The motivation to change

April 7, 2010

by Michael Carroll

We had a film crew at the NLP Academy last week filming me deliver my ‘Smoke Free Life’ process. I have to say that the Smoke Free Life system is brilliant for smoking cessation. Hardened smokers such as Rick Parfitt (Status Quo) and Fish (former front man of Marillion) and now solo artist, have used the system to break long term smoking habits.  The NLP structure for breaking smoking habits can be used for breaking any habit hence the topic of this article. You will find this article useful if you are seeking change in any area of life.

A greater motivation to change than maintaining the habit

After the smoke free life filming I went for a walk.  The day was gorgeous and I had been inside for most of it. As I walked along the street towards the park, my attention was drawn to all the people puffing away on their cigarettes outside their places of work. I took a look at these people, their skin grey, with smokers lines and their hacking coughs, and I could not help but wonder ‘what keeps them persevering with this clearly unhealthy habit?’ The answer is simple, and it’s the same answer for any habit. The inner motivation to break free is lower than the motivation to stop. All habits have benefits attached, and people are often scared of losing the benefit, and therefore have low motivation to make the change.  In the case of the smoker, the benefits might be a feeling of calm, relaxation etc.  The first step of changing a habit is to have a higher level of motivation for breaking free of the habit than maintaining it.  You may notice the language I use to describe the change, I use the phrase breaking free, rather than giving something up. If your attention is on giving something up, your motivation will reduce because attention is on losing something rather than achieving something.

The benefits of change

It’s all well and good saying ‘get motivated’, but the ‘HOW’ for many people is a challenge. Your desire increases when you are clear about motivational factors for breaking the habit. When I worked with Rick Parfitt, such factors as his quadruple heart surgery, a throat cancer scare and his requirement for his vocal chords to be in top shape for his career were NOT his main motivators for change. This was evident because he had maintained his habit, despite all of the above. His motivation came from the fact that at 61 he had become a Dad to twins. For him, the biggest driving force to change his habit was underpinned by his desire to be an active Dad and see his twins grow into adults. That’s not to say his overall health and singing career were not instrumental, they were, but not strong as his desire to be there for his kids. If you have a habit you want to change, identify all the motivational factors, that is, the benefits of changing behaviours and breaking free of the habit. Write them down and be totally honest with yourself in establishing what your key motivators are. You will soon see the habit from a different perspective.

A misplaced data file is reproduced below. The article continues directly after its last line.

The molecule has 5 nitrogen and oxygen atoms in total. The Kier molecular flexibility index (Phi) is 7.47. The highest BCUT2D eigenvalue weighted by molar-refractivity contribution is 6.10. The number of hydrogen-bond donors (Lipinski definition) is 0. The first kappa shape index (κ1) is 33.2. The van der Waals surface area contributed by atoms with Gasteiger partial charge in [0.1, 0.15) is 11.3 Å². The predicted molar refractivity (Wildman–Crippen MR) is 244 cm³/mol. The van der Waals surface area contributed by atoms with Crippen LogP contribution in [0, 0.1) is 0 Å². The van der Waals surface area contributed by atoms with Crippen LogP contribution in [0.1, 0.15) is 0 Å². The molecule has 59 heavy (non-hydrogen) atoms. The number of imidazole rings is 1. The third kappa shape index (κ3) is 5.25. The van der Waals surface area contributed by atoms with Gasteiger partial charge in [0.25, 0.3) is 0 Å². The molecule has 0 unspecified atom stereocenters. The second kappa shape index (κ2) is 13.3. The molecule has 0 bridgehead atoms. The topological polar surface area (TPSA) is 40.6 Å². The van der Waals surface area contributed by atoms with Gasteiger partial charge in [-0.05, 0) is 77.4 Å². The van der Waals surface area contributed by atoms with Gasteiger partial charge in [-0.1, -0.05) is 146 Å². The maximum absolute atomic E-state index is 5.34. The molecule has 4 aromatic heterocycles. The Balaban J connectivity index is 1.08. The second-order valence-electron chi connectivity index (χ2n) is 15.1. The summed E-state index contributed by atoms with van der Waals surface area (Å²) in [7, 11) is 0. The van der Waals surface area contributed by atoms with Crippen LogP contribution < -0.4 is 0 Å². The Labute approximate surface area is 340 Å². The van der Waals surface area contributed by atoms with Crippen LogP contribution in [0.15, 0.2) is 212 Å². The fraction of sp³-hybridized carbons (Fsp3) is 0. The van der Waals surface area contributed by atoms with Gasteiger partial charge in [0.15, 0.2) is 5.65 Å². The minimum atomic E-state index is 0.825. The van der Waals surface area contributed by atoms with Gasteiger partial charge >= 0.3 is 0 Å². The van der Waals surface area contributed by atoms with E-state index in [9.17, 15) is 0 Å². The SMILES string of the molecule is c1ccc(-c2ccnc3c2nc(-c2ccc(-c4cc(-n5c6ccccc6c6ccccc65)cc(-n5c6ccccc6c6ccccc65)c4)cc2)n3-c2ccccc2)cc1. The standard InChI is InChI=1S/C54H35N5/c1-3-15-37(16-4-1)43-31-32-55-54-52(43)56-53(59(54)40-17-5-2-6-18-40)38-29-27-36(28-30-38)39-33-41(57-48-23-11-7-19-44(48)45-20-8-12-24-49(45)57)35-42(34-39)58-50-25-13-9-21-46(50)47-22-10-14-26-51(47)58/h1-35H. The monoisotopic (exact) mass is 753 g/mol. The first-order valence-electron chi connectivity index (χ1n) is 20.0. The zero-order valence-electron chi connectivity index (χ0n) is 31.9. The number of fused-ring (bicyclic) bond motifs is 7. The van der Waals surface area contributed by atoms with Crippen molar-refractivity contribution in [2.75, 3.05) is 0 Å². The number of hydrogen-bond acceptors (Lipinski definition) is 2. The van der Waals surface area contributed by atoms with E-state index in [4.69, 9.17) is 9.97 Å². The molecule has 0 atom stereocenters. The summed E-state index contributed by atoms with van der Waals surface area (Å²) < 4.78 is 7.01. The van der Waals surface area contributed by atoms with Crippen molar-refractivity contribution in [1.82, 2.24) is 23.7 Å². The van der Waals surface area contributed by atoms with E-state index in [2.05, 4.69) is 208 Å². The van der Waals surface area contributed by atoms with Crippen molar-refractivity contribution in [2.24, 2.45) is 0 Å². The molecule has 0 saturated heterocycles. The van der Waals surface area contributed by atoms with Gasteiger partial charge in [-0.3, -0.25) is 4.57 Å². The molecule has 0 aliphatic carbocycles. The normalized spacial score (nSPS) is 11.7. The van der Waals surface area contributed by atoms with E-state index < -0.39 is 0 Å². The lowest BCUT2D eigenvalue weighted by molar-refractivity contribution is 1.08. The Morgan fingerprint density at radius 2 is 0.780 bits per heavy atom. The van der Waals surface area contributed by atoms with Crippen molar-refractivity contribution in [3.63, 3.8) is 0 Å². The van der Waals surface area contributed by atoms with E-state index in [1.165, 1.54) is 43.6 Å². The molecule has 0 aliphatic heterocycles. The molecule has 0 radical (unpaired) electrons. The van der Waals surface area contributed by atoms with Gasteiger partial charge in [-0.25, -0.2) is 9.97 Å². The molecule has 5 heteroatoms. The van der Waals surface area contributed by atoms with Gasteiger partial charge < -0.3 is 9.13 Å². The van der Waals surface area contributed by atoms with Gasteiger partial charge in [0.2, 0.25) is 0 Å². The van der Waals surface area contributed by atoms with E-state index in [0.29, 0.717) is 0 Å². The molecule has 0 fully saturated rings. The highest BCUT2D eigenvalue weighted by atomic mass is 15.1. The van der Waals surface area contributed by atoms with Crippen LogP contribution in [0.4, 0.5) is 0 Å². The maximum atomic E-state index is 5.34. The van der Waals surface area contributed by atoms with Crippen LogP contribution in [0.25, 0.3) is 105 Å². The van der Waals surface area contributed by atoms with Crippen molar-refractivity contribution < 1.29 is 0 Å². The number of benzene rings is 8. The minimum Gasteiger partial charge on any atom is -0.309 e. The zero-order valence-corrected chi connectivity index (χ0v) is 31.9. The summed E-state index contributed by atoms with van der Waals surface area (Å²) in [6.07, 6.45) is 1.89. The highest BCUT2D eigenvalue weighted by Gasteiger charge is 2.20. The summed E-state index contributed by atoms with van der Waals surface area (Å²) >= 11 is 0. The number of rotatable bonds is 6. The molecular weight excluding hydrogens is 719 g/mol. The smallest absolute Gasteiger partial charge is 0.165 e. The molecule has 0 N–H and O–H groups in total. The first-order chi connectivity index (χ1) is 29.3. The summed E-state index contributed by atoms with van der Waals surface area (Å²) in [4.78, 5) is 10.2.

Positive intention, the benefits of holding the habit

In NLP we say all behaviour is motivated by a positive intention. In every day terms this means there are benefits attached to the habit. To break free of habits it is important to find new ways of bring the benefits to you that the habit previously brought. Habits remain habits because, paradoxically, part of you enjoys what that habit brings so there is a sense of loss attached for changing.  For many, binge eating brings comfort, smoking eases nerves and drinking boosts confidence. However, all of these benefits are short-lived. The effects of that cigarette soon wear off and another is needed, and the same for the effects of food and alcohol. More of the fix is needed and so it becomes a loop. Somehow, the mind has generalised the benefits of the habit and the individual lacks the means of achieving the benefits naturally.

The same is true of habits such as procrastination, nail biting, fiddling, untidiness and so on, the immediate benefits are generalised, making the habit more compelling than the choice of giving up. You will break free when you have established different choices that include the benefit (calmness, confidence etc) of the old habit but without having the habit itself.

Exploring past choices

When I do my one to one work with clients, I help people explore the choices they make in their life. It’s quite surprising how many choices are generalised. As human beings we unconsciously learn new behaviours at a young age and hold on to them. The moment we unconsciously accept the behaviour as a habit we are making a choice, a choice that removes choice i.e. the habit takes over. Part of my work is helping people review their past choices and the intentions associated with the choice. Such reviewing processes enable people to clear any negative associations connected with their habits and move on from the initial choice of taking that behavioural route. Behavioural editing, change personal history, re-imprinting and time-line re-patterning are all processes to help people explore past choices.

Create an empowering future

Your perception of the future will impact your choices in the present equally as much as the past impacts the present. Create in your mind an empowering future that includes crystal clear representations of a future full of everything you ever dreamed of and more. Include in your future representation all the long term advantages of making the changes you want to make in the present.  You will now find that your motivation to break free of redundant habits far outweighs the motivation not to, making the actual process of change much easier. In Rick Parfitt’s case, his future representation was built of many many years with his children as a healthy Dad, plus a lot more. Yours is anything you want it to be – enjoy!

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